'No focus on Russian activities' - Donald Jr. on Trump Tower meeting in interview transcripts
The US Senate Judiciary Committee has released more than 1,800 pages of transcripts, which provide new insight into the controversial meeting during which Donald Trump Jr, along with Trump son-in-law Jared Kushner and then campaign chairman Paul Manafort, was expecting to receive “dirt” on Hillary Clinton from Russian lawyer Natalia Veselnitskaya.
Overall, the newly-released documents seem to indicate that a short 20-minute meeting resulted in hours of interviews and thousands of pages of documents for little reason.
In the transcripts, Trump Jr. said that he was skeptical that Rob Goldstone, the publicist who had been the first to contact him about a meeting, had colleagues who possessed incriminating information about Clinton, but said felt he should at least "hear them out."
He also said that it was important to note that when he accepted the invitation to go to the meeting there was "no focus on Russian activities" surrounding the campaign and claimed that Goldstone had not even confirmed the names of the attendees who would join them at the meeting.
Goldstone had set up the meeting on behalf of Russian musical artist Emin Agaralov, the son of a wealthy Russian businessman, but revealed in his interview that he later told Agaralov that the meeting was "the most embarrassing thing you've ever asked me to do" given that it ended up having nothing to do with Clinton. Goldstone also revealed that Veselnitskaya's apparently Clinton-free presentation in the meeting had "infuriated" Kushner.
In another indication that the meeting was not supposed to be a top-secret attempt for the Trump campaign to collude with Russia, Goldstone also revealed that he "checked in" to Trump Tower on Facebook when he arrived.
In a supplemental interview, Goldstone also told investigators that Russian President Vladimir Putin was not able to meet Trump during the 2013 Miss Universe pageant in Moscow, but invited him through a phone call with his spokesman Dmitry Peskov, organized by Agaralov, to attend the 2014 Winter Olympics in Sochi instead. According to Goldstone, Peskov said Putin would be happy to meet him there — but that meeting did not end up happening.
Anatoli Samochornov, a Russian translator who attended the meeting, said that no one present had said the Russian government either supported Trump or opposed Clinton for president. He also said there were no offers from the Russian side to release hacked emails, hack voting totals or anything else.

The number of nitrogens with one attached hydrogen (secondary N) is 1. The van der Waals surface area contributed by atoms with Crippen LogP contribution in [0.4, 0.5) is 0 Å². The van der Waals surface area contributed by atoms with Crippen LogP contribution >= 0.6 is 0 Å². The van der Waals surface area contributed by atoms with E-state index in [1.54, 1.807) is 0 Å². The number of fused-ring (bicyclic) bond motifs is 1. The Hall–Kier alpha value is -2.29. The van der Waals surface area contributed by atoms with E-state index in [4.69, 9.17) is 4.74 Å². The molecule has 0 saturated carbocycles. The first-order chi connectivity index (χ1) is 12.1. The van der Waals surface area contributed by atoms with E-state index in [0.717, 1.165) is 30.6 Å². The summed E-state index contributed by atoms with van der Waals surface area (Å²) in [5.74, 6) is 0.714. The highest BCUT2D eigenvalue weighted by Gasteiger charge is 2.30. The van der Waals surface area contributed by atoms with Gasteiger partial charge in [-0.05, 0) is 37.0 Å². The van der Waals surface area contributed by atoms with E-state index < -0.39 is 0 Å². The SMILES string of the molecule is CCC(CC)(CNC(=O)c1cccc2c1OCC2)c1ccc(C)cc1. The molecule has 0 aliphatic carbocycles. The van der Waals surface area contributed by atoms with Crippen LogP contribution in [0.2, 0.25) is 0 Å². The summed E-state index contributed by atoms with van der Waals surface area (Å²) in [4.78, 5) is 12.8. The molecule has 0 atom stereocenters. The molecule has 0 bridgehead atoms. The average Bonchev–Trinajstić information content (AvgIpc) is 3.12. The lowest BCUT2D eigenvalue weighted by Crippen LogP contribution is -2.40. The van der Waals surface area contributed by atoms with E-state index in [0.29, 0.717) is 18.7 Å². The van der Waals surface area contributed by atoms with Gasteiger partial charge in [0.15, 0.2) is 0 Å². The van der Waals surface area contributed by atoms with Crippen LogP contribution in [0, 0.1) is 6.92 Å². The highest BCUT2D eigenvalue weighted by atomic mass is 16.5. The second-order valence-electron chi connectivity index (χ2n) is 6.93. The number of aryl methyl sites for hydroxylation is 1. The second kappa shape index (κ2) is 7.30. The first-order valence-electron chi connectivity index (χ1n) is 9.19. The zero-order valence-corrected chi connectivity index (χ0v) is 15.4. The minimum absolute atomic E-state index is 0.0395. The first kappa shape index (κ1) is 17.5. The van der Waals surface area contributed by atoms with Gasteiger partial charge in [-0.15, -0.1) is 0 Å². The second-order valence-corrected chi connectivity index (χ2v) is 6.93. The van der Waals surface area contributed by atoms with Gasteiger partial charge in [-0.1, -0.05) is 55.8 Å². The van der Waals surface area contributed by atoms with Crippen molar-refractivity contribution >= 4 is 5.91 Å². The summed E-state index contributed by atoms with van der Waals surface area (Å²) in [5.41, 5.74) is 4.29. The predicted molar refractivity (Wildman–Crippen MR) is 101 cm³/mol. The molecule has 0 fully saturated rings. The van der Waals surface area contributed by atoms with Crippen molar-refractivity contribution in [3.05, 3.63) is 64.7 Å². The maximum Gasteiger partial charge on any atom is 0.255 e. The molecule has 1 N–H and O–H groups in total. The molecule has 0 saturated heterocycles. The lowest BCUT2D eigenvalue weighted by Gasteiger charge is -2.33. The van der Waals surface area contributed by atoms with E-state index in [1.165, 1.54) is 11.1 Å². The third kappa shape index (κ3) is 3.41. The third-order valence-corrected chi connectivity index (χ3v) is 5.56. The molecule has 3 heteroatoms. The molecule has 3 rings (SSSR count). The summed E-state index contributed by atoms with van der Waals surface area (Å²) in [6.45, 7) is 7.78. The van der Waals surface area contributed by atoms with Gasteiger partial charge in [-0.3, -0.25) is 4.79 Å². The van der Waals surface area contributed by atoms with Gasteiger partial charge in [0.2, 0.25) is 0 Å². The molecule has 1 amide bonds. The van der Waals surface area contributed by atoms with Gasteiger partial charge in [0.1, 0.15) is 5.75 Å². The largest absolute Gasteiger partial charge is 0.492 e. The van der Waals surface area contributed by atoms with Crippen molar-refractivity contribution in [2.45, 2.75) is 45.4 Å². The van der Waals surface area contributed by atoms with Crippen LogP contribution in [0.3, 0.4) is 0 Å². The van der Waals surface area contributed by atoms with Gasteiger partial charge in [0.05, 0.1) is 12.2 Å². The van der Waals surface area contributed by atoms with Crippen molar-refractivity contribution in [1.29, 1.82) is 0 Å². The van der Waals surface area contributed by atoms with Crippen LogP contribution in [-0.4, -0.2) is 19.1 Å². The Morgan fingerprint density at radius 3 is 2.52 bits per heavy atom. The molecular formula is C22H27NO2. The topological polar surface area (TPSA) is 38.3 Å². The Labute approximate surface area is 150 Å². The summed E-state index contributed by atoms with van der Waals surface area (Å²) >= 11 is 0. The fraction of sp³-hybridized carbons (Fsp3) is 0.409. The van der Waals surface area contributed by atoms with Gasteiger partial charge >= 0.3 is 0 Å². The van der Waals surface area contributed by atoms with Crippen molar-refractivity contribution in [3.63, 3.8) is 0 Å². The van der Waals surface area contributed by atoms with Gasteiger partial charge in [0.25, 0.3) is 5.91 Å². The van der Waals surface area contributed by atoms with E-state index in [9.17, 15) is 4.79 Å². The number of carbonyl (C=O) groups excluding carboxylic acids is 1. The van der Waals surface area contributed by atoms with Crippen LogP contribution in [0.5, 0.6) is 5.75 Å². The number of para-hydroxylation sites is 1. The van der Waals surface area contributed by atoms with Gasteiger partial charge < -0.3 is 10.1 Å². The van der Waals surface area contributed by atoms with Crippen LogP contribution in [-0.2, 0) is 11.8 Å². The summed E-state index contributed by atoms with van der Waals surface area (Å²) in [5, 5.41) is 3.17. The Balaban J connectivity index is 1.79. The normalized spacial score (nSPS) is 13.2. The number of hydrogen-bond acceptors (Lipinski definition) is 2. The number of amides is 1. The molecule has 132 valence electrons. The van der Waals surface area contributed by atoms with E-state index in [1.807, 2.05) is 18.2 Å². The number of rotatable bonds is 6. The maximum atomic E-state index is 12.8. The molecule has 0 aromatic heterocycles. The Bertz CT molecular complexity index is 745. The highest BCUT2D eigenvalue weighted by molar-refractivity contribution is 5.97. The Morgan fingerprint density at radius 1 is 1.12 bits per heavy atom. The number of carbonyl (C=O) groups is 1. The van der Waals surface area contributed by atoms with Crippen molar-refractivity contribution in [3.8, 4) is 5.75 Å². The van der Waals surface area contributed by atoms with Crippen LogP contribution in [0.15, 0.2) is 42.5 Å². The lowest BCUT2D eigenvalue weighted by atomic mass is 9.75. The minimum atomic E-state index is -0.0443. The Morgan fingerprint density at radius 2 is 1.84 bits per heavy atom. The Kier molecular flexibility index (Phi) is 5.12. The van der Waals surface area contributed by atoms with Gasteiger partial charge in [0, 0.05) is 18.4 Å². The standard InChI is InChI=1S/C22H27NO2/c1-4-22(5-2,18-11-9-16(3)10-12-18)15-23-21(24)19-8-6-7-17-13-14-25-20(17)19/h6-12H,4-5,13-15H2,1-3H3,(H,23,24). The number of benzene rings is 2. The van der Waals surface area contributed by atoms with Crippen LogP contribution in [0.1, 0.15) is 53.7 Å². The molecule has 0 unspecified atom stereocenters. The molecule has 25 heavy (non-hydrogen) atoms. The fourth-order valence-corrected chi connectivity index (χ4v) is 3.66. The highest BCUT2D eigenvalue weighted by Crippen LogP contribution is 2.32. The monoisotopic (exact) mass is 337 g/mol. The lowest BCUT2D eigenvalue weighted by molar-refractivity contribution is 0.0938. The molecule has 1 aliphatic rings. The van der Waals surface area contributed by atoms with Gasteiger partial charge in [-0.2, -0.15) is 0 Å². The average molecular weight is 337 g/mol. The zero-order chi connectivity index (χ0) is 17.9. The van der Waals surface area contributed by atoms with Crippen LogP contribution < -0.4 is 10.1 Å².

The other translator present, Ike Kaveladze, said he spoke to Agaralov about two hours after the meeting and told him it was a “complete loss of time” and a “useless” meeting.
The committee released the thousands of pages of transcripts along with hundreds of additional pages of related material, including the interviews with Goldstone, Russian-American lobbyist Rinat Akhmetshin and translators Samochornov and Kaveladze.
The meeting has been the subject of controversy, particularly the question of whether then-candidate Trump knew about it. Special Counsel Robert Mueller has looked closely at the meeting as part of his investigation into alleged Russian meddling in the 2016 election, which has not yet turned up any evidence of collusion between Trump and Russia.
Following the publication of the documents, Trump Jr. said they showed that he "answered every question asked” by the committee.
"I appreciate the opportunity to have assisted the Judiciary Committee in its inquiry," he said in a statement. "The public can now see that for over five hours I answered every question asked and was candid and forthright with the Committee.”
Those who were present at the meeting said Veselnitskaya did not provide any ‘dirt’ on Clinton and instead focused on discussing the overturning of US sanctions placed on Russia under the Magnitsky Act. Those sanctions, which impose US entry bans and asset freezes on Russians alleged to have been involved in human rights abuses, are still in place and have since been expanded, most recently in December 2017 when five more Russian nationals were added to the Magnitsky List.